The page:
Scientists use optical fibres to conduct seismic monitoring of glaciers

The Swiss National Science Foundation have developed a new method of conducting the seismic monitoring of glaciers using optical fibres.

Glaciers are constantly moving, and they therefore need monitoring to improving our understanding of their development and to predict their risks. Now, researchers use satellite images to learn more about the development of glaciers.

By listening to glaciers from inside, seismology allows scientists to understand their movements with greater accuracy. However, because seismometers are difficult to install in glacial areas, seismic monitoring coverage of glaciers is minimal.

In a recent study, Fabian Walter, Swiss National Science Foundation professor at ETH Zurich, demonstrated that it is also possible to monitor glaciers using optical fibres. Not only are the fibres easier to install than seismometers, they also offer more measuring points. They thus represent a way of extending seismic monitoring coverage in areas that are difficult to access.

Extending the reach of seismic monitoring

The results of Walter’s study was recently published in the journal Nature Communications. His study took place at an altitude of 2,500 metres on the Rhone Glacier in the extreme north-east of the canton of Valais.

For five days during March 2019, two teams led by Fabian Walter and Andreas Fichtner, a specialist in seismology and wave physics at ETH Zurich, recorded micro-earthquakes using a one kilometre fibre optic cable installed a few centimetres within the snow cover on the glacier surface.

Distributed acoustic sensing was used to record disturbances in the optical signal – the result of seismic events within the glacier – at regular intervals of several metres along the cable. The recordings were converted into seismograms.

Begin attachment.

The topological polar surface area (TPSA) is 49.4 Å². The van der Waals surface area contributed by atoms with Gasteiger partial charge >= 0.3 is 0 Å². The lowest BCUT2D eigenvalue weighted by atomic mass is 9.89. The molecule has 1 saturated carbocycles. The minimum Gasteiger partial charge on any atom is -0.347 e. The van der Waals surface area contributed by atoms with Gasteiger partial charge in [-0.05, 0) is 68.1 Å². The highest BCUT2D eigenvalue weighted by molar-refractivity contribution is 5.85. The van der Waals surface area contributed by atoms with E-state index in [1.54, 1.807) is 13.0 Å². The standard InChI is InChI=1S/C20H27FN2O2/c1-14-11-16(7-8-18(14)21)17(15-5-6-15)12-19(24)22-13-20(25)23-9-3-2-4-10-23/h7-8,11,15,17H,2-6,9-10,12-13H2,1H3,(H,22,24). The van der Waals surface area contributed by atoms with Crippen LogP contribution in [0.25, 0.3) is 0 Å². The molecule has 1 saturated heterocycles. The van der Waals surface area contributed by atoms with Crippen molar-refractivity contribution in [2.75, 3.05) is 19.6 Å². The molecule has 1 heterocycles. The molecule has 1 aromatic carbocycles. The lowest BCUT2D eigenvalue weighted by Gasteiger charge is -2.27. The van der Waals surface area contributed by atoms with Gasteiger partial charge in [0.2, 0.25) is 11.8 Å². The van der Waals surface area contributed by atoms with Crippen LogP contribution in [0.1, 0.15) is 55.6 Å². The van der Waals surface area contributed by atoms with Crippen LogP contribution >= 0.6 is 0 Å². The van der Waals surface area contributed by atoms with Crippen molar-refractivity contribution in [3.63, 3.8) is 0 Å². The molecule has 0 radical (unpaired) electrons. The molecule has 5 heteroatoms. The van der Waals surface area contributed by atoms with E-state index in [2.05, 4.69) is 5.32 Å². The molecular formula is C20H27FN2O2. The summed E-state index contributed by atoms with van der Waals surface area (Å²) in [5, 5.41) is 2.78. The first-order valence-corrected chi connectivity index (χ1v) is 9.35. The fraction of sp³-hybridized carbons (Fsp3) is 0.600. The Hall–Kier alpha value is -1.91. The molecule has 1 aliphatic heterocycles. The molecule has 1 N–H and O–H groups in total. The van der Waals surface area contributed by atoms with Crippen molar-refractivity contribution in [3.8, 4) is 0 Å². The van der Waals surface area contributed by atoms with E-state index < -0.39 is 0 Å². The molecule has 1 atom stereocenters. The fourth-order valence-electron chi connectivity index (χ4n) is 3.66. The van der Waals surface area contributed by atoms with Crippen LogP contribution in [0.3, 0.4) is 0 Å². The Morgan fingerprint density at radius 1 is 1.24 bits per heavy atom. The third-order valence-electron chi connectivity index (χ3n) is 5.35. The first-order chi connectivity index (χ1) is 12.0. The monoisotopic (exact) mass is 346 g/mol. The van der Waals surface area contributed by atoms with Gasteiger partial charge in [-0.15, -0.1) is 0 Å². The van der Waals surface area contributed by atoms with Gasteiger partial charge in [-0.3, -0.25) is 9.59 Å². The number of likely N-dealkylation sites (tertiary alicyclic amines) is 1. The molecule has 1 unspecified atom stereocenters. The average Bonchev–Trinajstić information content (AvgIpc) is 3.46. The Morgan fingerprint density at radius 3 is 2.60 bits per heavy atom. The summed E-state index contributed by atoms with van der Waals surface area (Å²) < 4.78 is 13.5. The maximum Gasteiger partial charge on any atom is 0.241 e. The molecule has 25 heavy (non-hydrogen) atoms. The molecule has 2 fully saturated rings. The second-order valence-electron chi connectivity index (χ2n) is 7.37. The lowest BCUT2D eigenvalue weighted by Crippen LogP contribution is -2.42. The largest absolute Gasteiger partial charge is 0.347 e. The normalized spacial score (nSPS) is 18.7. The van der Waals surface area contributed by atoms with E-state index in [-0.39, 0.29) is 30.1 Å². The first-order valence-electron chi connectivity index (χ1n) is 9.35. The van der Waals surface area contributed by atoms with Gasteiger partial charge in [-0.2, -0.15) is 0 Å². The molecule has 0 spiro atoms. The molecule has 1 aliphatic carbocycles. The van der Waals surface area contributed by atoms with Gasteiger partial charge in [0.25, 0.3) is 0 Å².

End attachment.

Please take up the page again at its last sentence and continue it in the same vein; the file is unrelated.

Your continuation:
Walter states that having a much larger number of sensors across the same monitoring area meant that the data obtained in the study contained more information than those from seismometers, particularly as regards localising rockfalls and icequakes.

The cable used in this study delivered a better understanding of the movements by which the glacier moves. The jerking movements discovered in this study are known to occur in the ice sheets of Greenland and the Antarctic, but this was the first time their existence was verified in the Alps.

Getting to the core of glacier monitoring

Optical fibres are currently being used to monitor earthquakes in certain settings, however icequake specialist Walter is one of the first scientists to work with this technology on glaciers.

“There are other teams already working on the subject – in Alaska, for example – because fibre optic technology offers benefits in this type of challenging environment,” explains the researcher, who conducted his study in partnership with the Swiss Seismological Service at ETH Zurich. “Whereas it often takes several hours to install a seismological station capable of covering only a tiny part of a glacier, all we have to do now is lay out the cable and we have hundreds of sensors. In theory, the technology enables us to cover and monitor entire glaciers.”

The fibre optic cable used in this study also yields additional information, such as details of the composition of the ice. It also enables scientists to measure ice deformation rates and understand the process by which crevasses form.

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